For many centuries, the world has witnessed numerous natural disasters (Josef, 2013). Although many tend to be man-made in regards to terrorism and wars, mother-nature has definitely taken her toll on the share of damage (Josef, 2013). During the 2012 Atlantic hurricane season, one of the most destructive hurricanes of the season, as well as the second-costliest hurricane in history to hit the United States took place (Blake, 2012). Hurricane Sandy is known as a; “typical late-season post-tropical cyclone”, that swept through the Caribbean and up the East Coast of the United States during October of 2012 (Toro, 2013). Millions of individuals throughout five Caribbean nations, more specifically; The Bahamas, Cuba, Haiti, Jamaica and Puerto Rico were affected in result of this historical natural disaster (Toro, 2013). Individuals and properties throughout the United States of America were also affected due to Sandy (Toro, 2013). Hurricane Sandy was primarily associated with a tropical wave that left the West coast of Africa on October 11th, 2012 (Blake, Todd, 2012). The large tropical wave encountered a large upper-level trough over the eastern Atlantic a couple days after leaving Africa which resulted in an extensive area of showers and thunderstorms, but was not strong enough for the development of the hurricane itself (Eric S. Blake, Todd B, 2012). The wave then began to produce little convection near the wave axis for another couple days and passed near a weak pre-existing disturbance in the Intropical Convergence Zone where it began to form into the hurricane which first hit Cuba on October 25th (Sharp, 2012).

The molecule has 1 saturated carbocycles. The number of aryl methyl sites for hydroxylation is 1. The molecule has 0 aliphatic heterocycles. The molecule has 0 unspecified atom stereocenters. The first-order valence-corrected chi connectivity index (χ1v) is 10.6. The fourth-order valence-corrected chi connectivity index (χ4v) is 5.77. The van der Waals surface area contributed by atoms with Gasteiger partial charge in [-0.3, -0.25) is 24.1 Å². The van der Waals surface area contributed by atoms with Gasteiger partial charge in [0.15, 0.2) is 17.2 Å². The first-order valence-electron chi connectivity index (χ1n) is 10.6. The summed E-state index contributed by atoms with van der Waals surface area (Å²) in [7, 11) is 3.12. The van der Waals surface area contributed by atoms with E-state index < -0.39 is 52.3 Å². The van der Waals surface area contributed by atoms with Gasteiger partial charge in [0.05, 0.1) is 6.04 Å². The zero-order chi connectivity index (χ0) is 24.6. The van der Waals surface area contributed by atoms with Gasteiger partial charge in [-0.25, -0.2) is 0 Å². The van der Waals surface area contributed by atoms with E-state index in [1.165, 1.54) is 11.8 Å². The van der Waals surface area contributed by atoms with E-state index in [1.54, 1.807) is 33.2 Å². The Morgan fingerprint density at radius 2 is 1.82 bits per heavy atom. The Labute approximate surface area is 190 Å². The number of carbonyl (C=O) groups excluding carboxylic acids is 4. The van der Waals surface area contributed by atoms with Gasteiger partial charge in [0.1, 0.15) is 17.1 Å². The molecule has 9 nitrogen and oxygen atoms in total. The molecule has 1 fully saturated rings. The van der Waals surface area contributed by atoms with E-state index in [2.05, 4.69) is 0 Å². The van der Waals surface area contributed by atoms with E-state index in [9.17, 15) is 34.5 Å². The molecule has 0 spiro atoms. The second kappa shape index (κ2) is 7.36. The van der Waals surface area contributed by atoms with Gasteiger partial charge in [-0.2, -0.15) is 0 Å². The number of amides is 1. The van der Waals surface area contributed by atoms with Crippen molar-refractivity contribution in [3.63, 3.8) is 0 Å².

For the purpose of the following paper regarding Hurricane Sandy, a mixed method approach was used. More specifically quantitative data (numbers) was collected through the reading of multiple statistics as well as many graphs and charts in order to better comprehend how many people were affected by the natural disaster. The quantitative data that was gathered for this essay examines approximately how people are deceased, how many people are missing up to date, when the storm was at its worst point (magnitude level) as well as the global and economic costs that were provoked due to the storm. Qualitative data (writing) was collected through reading numerous news reports and articles as well as interviews with survivors of hurricane Sandy. Qualitative data was gathered for this paper in order to help give readers a better understanding of the experiences that survivors underwent after the catastrophe as well as how people were affected directly and indirectly. In addition the qualitative data was helpful in a sense that it assists in giving readers a better understanding of the organizations that were involved in hiring workers, donating food/clothing/money, and building shelters after hurricane Sandy.
Micro Level Analysis For the purpose of the following paper regarding Hurricane Sandy, a micro-level analysis and macro-level analysis were used. More specifically, a micro-level analysis is used in this paper to help give a better understanding of the economic damages that were caused on a smaller scale as well as the experiences that people directly affected with Sandy underwent. Micro level analysis helps explain the local economic costs of the disaster as well as what the communities who were affected did after the Hurricane to restore their “normal” lives. A macro-level analysis is present in the following paper in order to help ensure that readers grasp a better understanding of how the hurricane affected individuals on a larger scale. The macro-level analysis used in this paper examines how individuals who were indirectly involved with Sandy were still affected.
Direct Effects Hurricane Sandy’s effects were devastating on not only people but property as well, and had various direct effects on residents who experienced Sandy (Stone, 2013). During the tropical storm,